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Charcoal Grills

Food that has been prepared on a charcoal grill has a distinctive and easily identifiable taste to it…provided, of course, that the food has been prepared correctly. When a charcoal grill has been used incorrectly, food can burn or take too long to cook and it may taste like lighter fluid. Cooking meat incorrectly can make it extremely unsafe – not to mention gross – to eat.

Lighting the Charcoals

Cover the bottom of the grill pan with charcoals, generally the briquettes should extend a bit beyond the area that you will be using to cook the meat. For every pound of meat you are planning to cook, use about 30 briquettes. You can either use lighter fluid or place balled up newspaper underneath the charcoals and light the newspaper from below. Never, ever use gasoline in place of lighter fluid, this is incredibly dangerous! If you use lighter fluid, make sure that you do not have a heavy hand. If you use too much fluid, your food will taste like lighter fluid rather than meat!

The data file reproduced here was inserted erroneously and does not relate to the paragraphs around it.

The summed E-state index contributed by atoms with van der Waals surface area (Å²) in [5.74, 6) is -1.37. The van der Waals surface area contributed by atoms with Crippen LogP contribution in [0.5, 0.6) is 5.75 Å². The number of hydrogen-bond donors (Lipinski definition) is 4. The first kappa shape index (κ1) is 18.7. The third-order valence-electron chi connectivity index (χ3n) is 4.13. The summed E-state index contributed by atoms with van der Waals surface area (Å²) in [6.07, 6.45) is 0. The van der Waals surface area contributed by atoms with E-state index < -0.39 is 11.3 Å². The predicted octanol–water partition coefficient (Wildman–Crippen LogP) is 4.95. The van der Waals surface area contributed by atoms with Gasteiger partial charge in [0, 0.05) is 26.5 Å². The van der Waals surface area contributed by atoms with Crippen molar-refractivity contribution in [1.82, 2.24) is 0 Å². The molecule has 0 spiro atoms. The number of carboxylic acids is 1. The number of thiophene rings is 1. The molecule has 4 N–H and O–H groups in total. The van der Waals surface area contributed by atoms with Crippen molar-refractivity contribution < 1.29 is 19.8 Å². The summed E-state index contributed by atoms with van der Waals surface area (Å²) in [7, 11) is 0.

Make sure that the bottom vent is open before lighting the charcoals. Let the coals burn for about 10 minutes until the fire dies down. Arrange the coals so that they are in a single layer and make sure that the hot coals are touching the ones that are not. Wait about 20 minutes until the coals are covered in white ash and begin cooking.

Cooking on a Charcoal Grill

If you wish to cook at a higher temperature, start grilling when some of the coals are still red. If you wish to cook at a lower temperature, wait until the coals are covered with gray ash. Avoid sticking forks into your food while cooking. This releases juices and causes the meat to become dry. Use tongs to handle the food instead of a fork.

Make sure that the meat has been cooked enough and at a high enough temperature to kill all bacteria before serving. The best and most reliable method is to use a food thermometer. Move the food around the grill to cook more evenly.

Keep in mind that weather will affect the temperature of the grill. Cold temperatures will require more coals to reach a temperature hot enough to cook meat. Humid weather will make coals burn slower where wind will cause them to burn hotter. Maintaining an even temperature when grilling is a skill that must be mastered over time.

Resources:

http://www.mahalo.com/how-to-use-a-charcoal-grill

http://themancookbook.com/charcoalgrill.html

http://busycooks.about.com/od/outdoorgrills/a/howtogrill_2.htm